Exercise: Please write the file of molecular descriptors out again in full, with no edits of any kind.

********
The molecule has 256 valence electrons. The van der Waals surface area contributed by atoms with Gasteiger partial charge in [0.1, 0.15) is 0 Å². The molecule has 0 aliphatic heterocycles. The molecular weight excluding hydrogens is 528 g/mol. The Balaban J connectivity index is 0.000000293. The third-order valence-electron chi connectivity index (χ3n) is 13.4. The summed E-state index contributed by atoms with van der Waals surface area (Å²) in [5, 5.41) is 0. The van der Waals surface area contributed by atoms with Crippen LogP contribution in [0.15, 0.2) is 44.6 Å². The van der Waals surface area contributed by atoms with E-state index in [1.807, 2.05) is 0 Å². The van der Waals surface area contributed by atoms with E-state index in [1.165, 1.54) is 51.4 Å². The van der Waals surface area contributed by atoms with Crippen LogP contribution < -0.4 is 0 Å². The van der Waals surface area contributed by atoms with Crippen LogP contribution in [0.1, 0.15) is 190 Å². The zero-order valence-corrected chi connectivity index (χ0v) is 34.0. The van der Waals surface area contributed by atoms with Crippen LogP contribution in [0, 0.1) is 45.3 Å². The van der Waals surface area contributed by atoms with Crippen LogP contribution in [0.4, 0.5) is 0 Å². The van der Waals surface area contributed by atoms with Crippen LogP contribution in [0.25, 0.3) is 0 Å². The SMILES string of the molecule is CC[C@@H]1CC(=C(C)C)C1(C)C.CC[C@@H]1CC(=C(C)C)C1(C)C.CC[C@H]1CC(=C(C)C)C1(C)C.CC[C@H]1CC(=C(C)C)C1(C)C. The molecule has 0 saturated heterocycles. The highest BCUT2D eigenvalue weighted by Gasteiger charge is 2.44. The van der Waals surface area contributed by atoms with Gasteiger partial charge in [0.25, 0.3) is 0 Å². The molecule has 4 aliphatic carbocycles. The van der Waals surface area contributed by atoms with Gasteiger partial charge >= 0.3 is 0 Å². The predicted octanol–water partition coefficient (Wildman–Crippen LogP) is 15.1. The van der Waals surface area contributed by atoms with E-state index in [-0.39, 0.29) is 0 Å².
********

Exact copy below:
The molecule has 256 valence electrons. The van der Waals surface area contributed by atoms with Gasteiger partial charge in [0.1, 0.15) is 0 Å². The molecule has 0 aliphatic heterocycles. The molecular weight excluding hydrogens is 528 g/mol. The Balaban J connectivity index is 0.000000293. The third-order valence-electron chi connectivity index (χ3n) is 13.4. The summed E-state index contributed by atoms with van der Waals surface area (Å²) in [5, 5.41) is 0. The van der Waals surface area contributed by atoms with Crippen LogP contribution in [0.15, 0.2) is 44.6 Å². The van der Waals surface area contributed by atoms with E-state index in [1.807, 2.05) is 0 Å². The van der Waals surface area contributed by atoms with E-state index in [1.165, 1.54) is 51.4 Å². The van der Waals surface area contributed by atoms with Crippen LogP contribution < -0.4 is 0 Å². The van der Waals surface area contributed by atoms with Crippen LogP contribution in [0.1, 0.15) is 190 Å². The zero-order valence-corrected chi connectivity index (χ0v) is 34.0. The van der Waals surface area contributed by atoms with Crippen LogP contribution in [0, 0.1) is 45.3 Å². The van der Waals surface area contributed by atoms with Crippen LogP contribution in [0.4, 0.5) is 0 Å². The van der Waals surface area contributed by atoms with Crippen LogP contribution in [0.25, 0.3) is 0 Å². The SMILES string of the molecule is CC[C@@H]1CC(=C(C)C)C1(C)C.CC[C@@H]1CC(=C(C)C)C1(C)C.CC[C@H]1CC(=C(C)C)C1(C)C.CC[C@H]1CC(=C(C)C)C1(C)C. The molecule has 0 saturated heterocycles. The highest BCUT2D eigenvalue weighted by Gasteiger charge is 2.44. The van der Waals surface area contributed by atoms with Gasteiger partial charge in [0.25, 0.3) is 0 Å². The molecule has 4 aliphatic carbocycles. The van der Waals surface area contributed by atoms with Gasteiger partial charge >= 0.3 is 0 Å². The predicted octanol–water partition coefficient (Wildman–Crippen LogP) is 15.1. The van der Waals surface area contributed by atoms with E-state index in [-0.39, 0.29) is 0 Å².